Subscribe to our mailing list

* indicates required







We seek to provide information, insights and direction that may enable the Financial Community to effectively and efficiently operate in a regulatory risk-free environment by curating content from all over the web.


Stay Informed with the latest fanancialish news.




Rules & Regulations

FINRA Offers New Guidance on Heightened Supervision

May 1, 2018

by Howard Haykin


FINRA has published Regulatory Notice 18-15 to reiterate the supervisory obligations of member firms regarding associated persons with a history of past misconduct that may pose a risk to investors. FINRA simultaneously issued Regulatory Notice 18-16 which seeks comment on proposed rule amendments to further efforts to protect investors against high-risk brokers.


FINRA reminds firms to routinely evaluate their supervisory procedures to ensure they are appropriately tailored for each associated person and take into consideration, among other things, the person’s activities and history of industry and regulatory-related incidents. When an associated person of the firm has a history of industry or regulatory-related incidents, the firm must make a reasonable determination as to whether its standard supervisory and educational programs are adequate to address the issues such person’s history raises or whether the firm should develop tailored heightened supervisory procedures to address such issues.


IDENTIFYING INDIVIDUALS FOR HEIGHTENED SUPERVISION.    When considering heightened supervision for individuals, firms should take into account, among other things: (i) customer-related regulatory actions; (ii) criminal matters; (iii) the firm’s pre-registration investigation; (iv) internal investigations; (v) firm-imposed discipline; (vi) disciplinary actions; (vii) final, pending and settled arbitrations; (viii) past, open or settled customer complaints; (ix) terminations for cause; and, (x) other items disclosed on the person’s uniform registration forms.


While final adverse adjudicated matters such as disciplinary actions, criminal matters and arbitrations clearly indicate a disciplinary problem, a pattern of unadjudicated matters, such as unadjudicated customer complaints, also may be indicative of a history that should be carefully reviewed.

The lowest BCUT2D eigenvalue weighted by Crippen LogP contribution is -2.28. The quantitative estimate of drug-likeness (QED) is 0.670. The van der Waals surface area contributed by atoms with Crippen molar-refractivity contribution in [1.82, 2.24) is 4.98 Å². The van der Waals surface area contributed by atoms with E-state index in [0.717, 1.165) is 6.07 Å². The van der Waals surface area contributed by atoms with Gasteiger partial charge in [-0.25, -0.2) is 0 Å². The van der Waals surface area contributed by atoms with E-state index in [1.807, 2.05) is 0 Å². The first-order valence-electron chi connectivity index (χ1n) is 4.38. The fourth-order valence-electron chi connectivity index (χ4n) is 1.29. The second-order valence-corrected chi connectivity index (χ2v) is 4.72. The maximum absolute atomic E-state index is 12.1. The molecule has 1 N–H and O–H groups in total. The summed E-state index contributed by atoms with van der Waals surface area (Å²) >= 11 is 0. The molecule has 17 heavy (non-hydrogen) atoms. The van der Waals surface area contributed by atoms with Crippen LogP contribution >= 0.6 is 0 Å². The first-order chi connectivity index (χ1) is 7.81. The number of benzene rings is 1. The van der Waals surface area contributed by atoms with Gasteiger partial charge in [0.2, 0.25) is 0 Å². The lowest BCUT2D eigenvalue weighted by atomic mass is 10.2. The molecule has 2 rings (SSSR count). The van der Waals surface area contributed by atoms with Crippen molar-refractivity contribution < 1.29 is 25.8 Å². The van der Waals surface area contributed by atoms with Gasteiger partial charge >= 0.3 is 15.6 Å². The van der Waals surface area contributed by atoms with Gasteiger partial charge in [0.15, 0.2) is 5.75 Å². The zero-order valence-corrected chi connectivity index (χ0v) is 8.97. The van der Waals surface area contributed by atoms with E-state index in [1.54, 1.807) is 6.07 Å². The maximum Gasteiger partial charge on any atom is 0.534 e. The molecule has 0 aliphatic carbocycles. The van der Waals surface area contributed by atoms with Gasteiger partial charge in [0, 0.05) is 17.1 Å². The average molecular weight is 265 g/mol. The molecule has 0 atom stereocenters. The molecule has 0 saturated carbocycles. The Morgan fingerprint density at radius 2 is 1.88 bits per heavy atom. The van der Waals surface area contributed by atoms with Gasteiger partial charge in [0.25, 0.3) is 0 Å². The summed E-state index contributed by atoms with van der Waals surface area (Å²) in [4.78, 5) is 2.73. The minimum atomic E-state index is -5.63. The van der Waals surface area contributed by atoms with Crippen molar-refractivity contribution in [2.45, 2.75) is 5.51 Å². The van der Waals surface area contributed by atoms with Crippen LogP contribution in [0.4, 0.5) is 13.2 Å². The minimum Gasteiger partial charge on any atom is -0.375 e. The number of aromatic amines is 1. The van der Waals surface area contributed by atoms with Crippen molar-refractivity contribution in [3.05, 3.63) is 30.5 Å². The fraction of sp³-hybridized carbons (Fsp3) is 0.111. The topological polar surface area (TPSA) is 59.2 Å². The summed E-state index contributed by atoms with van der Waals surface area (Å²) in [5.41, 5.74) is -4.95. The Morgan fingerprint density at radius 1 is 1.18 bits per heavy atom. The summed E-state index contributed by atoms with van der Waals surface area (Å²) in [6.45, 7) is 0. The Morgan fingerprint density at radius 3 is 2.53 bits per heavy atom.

Heightened supervision should also be considered when an associated person is statutorily disqualified (SD) yet wants to continue associating with a member firm. In such instances, the individual is permitted to remain associated with the member firm so long as the firm promptly files a Form MC-400 application (SD Application) and it adopts a heightened supervisory plan that will be implemented while FINRA reviews the application. Heightened supervision would also be appropriate for persons whose disciplinary cases are pending appeal to the National Adjudicatory Council (NAC).


DEVELOPING AND IMPLEMENTING A HEIGHTENED SUPERVISION PLAN.    Once a firm determines that heightened supervision is necessary, the firm should develop written, tailored heightened supervisory procedures that address the nature of the particular concerns the associated person’s incident history raises and the nature of such person’s ongoing activities. At a minimum, an effective heightened supervision plan should include:


  • designating a principal with the appropriate training and experience to implement and enforce the plan;
  • requiring appropriate additional training for the associated person subject to the plan to address the nature of incidents resulting in the plan;
  • requiring the written acknowledgment of the heightened supervisory plan by the associated person subject to the plan and the designated supervisory principal; and,
  • periodically reviewing the heightened supervision plan to assess its effectiveness.


Beyond these minimum provisions, FINRA recommends that heightened supervision plans provide for:


  • heightened supervision of the associated person’s business activities, including customer-related activities, employee personal trading accounts, outside business activities and private securities transactions;
  • proximity of the supervisor to the associated person;
  • more frequent contact between the supervisor and the associated person;
  • more frequent review of the associated person’s communications, particularly with customers;
  • more frequent monitoring or inspection of the associated person’s office(s); and,
  • expediting the handling of customer complaints related to the associated person.


[Click link for FINRA’s complete discussion of Heightened Supervision.]